The real laugh of that mess being Mozilla threw its weight behind OGG, right up until it became apparent that OGG sucks and nobody other than the frothing-at-the-mouth FSF "Church of Stallman" fanboys wanted it. Talk about backing the wrong horse there Johnny! Makes sense though since Mozilla is chock full of "free as in freedom not as in beer" whackjobs. Making the Iceweasel nutters even scarier -- when the Mozilla Foundation is a bit too "corporate" for your tastes because they trademarked the name and logo. That's like creating your own splinter Jihad group as Al-Quedah is a bit too warm and fuzzy. Or splintering from the COE as it was too warm and fuzzy.

    In any case, the end result is a shit-show that feels like it has no real direction, no real purpose other than "ooh look, it's new and shiny" (and that shine is wearing off), and is overall rudderless. Again, it was built based on what people WERE doing, instead of what they SHOULD be doing. It's more documentative than authoritative which makes it everything EXCEPT a "specification". A real engineer should take one look at the most recent versions -- both W3C and WhatWG -- and recoil in horror at the unmitigated GALL it takes to even use the word specification in reference to it.

    As I've said before, the painful legalese and massive pointless bloat of it surely not helping matters. I mean in just about 30 years we've gone from the simple text of HTML 2, to a mess of cryptic legalese larger than the founding document of most nations! It's gone from around 32k to 2.85 megabytes as plaintext. (the single page of HTML 5.2 now coming in at 12.8 megs of markup). That is ABSURD! It has increased in size nearly 90x, whilst in terms of the number of tags and attributes it's BARELY tripled... Thanks again to a painful legalese and flowery, borderline cryptic language that has ZERO business in a "specification"!

    You'd almost think there were six separate editors all with different agendas set by the parties they represent (Microsoft, Apple, Google, Paciello Group), NONE of them actually caring what we as web developers actually do with the ALLEGED "specification".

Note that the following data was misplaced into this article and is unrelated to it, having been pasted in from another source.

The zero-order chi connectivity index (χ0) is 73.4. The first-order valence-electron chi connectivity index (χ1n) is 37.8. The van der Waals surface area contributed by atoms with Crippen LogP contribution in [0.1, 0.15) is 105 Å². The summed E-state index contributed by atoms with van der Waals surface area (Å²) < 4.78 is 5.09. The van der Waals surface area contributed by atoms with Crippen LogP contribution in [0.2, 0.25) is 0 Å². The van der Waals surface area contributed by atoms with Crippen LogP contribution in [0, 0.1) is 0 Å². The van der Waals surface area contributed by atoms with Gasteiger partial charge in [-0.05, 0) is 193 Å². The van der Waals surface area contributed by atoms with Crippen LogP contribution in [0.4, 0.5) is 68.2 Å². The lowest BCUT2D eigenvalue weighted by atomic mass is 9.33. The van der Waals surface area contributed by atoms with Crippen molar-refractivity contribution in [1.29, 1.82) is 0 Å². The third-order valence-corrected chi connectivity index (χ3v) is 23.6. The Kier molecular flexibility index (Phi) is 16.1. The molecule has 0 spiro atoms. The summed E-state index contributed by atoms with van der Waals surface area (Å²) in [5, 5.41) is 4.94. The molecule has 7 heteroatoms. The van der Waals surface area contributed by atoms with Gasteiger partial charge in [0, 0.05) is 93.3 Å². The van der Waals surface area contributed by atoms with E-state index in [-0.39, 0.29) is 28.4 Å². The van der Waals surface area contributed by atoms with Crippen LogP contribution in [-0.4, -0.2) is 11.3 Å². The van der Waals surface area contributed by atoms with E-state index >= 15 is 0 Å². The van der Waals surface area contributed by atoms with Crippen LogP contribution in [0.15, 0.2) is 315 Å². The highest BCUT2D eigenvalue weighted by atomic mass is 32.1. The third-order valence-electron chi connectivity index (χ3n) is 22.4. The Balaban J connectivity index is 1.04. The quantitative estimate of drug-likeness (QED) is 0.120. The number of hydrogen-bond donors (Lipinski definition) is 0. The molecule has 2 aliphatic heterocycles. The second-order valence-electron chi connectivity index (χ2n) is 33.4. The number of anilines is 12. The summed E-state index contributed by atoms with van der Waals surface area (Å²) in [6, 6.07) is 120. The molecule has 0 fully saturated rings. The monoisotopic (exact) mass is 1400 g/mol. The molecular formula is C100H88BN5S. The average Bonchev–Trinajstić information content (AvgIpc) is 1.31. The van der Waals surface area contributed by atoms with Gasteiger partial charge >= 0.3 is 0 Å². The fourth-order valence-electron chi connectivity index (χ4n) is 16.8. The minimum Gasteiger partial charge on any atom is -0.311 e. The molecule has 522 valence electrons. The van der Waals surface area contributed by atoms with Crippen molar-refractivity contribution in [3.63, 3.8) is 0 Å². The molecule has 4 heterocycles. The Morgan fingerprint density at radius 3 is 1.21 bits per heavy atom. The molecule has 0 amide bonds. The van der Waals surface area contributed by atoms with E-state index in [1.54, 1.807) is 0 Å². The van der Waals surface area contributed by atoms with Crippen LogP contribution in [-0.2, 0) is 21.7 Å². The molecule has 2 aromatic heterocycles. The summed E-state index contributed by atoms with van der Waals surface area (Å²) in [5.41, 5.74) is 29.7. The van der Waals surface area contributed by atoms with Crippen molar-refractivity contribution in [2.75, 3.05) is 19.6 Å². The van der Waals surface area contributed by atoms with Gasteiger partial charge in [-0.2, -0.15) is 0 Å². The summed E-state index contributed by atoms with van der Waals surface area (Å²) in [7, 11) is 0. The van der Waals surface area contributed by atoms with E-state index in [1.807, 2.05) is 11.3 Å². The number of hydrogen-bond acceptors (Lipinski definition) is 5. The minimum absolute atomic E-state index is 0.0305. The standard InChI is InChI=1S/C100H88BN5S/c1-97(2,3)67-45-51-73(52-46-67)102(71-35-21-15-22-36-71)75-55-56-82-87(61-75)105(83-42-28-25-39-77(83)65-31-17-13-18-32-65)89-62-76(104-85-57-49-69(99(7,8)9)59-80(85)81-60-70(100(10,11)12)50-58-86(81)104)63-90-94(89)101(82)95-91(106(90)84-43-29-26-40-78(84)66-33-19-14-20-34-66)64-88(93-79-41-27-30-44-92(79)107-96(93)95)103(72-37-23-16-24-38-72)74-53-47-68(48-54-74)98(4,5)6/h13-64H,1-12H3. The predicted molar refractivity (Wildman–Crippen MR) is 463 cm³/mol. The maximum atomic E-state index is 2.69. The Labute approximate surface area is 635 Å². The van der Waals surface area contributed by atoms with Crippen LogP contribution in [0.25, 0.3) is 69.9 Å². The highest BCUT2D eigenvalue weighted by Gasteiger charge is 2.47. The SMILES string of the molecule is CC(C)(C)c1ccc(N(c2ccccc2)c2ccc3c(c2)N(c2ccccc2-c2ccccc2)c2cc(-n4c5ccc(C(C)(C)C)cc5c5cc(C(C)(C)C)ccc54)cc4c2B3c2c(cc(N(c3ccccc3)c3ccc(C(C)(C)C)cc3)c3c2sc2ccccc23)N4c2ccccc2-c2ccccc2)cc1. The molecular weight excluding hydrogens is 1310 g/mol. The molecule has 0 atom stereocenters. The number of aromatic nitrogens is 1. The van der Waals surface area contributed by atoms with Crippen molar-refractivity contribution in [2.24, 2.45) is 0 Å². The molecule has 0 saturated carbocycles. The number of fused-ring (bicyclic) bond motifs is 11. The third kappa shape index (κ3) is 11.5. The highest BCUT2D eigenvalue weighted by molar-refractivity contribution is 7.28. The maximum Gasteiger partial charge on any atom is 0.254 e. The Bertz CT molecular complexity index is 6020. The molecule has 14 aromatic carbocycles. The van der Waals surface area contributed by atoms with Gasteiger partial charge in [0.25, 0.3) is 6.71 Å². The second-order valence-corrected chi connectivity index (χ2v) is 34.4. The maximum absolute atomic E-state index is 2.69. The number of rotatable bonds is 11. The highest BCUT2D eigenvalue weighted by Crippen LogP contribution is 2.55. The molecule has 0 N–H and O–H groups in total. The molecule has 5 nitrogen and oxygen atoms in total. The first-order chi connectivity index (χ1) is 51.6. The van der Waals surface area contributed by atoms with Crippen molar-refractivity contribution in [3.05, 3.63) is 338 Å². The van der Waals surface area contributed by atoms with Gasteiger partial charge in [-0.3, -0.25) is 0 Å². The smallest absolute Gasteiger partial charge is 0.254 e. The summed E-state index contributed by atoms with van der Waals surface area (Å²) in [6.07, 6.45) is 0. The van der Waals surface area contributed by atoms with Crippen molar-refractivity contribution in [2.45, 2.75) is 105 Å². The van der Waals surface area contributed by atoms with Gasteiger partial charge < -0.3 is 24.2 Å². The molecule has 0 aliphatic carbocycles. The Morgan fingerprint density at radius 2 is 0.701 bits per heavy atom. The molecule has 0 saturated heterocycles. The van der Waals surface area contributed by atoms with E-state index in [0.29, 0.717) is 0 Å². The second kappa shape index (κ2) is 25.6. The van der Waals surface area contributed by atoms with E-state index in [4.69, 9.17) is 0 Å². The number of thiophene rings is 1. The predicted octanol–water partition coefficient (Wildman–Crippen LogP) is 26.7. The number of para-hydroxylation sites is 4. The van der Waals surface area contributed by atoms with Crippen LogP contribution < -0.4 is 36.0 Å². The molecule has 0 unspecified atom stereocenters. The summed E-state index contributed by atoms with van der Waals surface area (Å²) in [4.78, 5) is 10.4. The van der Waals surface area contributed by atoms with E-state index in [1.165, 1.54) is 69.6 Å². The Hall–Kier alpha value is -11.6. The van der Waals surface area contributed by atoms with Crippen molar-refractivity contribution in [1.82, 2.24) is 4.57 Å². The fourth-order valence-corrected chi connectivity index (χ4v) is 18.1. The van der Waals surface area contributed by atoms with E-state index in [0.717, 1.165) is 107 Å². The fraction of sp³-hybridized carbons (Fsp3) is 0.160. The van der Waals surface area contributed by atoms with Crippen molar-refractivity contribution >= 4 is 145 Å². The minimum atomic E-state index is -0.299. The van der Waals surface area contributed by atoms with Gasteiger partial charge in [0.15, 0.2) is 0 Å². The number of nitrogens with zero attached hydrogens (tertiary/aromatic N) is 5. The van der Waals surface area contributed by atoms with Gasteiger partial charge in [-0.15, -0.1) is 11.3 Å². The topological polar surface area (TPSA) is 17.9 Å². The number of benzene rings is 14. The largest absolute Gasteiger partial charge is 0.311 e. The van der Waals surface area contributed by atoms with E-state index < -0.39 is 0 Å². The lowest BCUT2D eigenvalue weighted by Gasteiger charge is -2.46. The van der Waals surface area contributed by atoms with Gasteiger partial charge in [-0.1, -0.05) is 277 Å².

What ever happened to plain simple honest language? In this age of "If you can't say anything nice" it's ok to trash the dissenters with any language you want, but not ok for the dissenters to respond in kind. It's wrong, it's abusive, and it is done JUST to maintain the echo-chambers of like minded head bobbers and blow jobbers that borders on cult-like control. You can see it plainly at places like SitePoint or Hashnode, where the ONLY thing valued in their "communities" are suck-ups and sycophants.

    It's getting so bad, any day now I expect to hear a DDOS victim referred to as an "Unwilling traffic recipient".

    I wouldn't count on the W3C doing it themselves any time soon, as the past twenty YEARS have shown that's not their game. They're just looking for any crazy shit people come up with they can rubber stamp their approval on. If specifications were patents, the W3C would be the SCO Group. For all intents and purposes, they're "specification trolls". They have drifted so far from their original purpose and intent of being an open public driven standards body, that they threaten Keiichi Tsuchiya's position as drift driving consultant to the "Fast and Furious" franchise.

    I've considered just doing it my damned self. I have a "bucket list" of things to remove, things to add, clarifications to make, and a general idea (as an engineer) of what a specification SHOULD look like. My health issues interfere with moving forward on it at anything resembling a decent pace though I do keep picking away at it in my spare time. Part of me says "well who are YOU to do this?" -- but I keep reminding myself who was Linus Torvalds other than a kid who learned on a VIC=20? Who was Tim Berners Lee other than just some guy at CERN. Who was Reiser other than some guy who partitioned his wife. Ok, that last one is a bad example...

    We often get too caught up on who's a "big name" in the industry. Oh but they work for Google or Microsoft... oh but the Bootstrap creator worked for Twitter. Oh but they went to college for 8 years for this. As if that actually makes them more qualified than people who've worked 20 years in the trenches for dozens if not hundreds of different clients. I fall into that trap myself -- "star power" as it were. People do it all the time with Hollyweird actors/actresses. It's a hard habit to break and can lead you into buying snake oil. See "Gwenyth Paltrow", "Pat Robertson", "Donald Trump", or the douche calling himself an Avocado. Once their name is in the spotlight, it's so easy to manipulate the herd with quackery, if not outright demagoguery. Ends up being far too easy to dupe oneself into doing the programming equivalent of shoving a jade egg up the holiest of holies. Enjoy your TSS!

    I don't think the WhatWG is capable of creating what I -- and many others -- think we need. The W3C certainly isn't capable of it since they've lost direction and have few if any people on staff who's JOB is to actually ride herd on the INTENT... much less actually make a new specification all on their own. (hence the lazy rubber-stamp on the WhatWG's stuff)

    One thing I really think is needed is a "benevolent dictator". One person with final say and a goal of helping everyone. There's a reason Dante Giacosa and Ferdinand Porsche are legends, whilst nobody's ever heard of the boardroom full of clowns who crapped together the Pontiac Aztec. Say what you want about the FIAT 100 or original VW Beetle, but they're the Model T of their time. Cars that "normal people" could afford.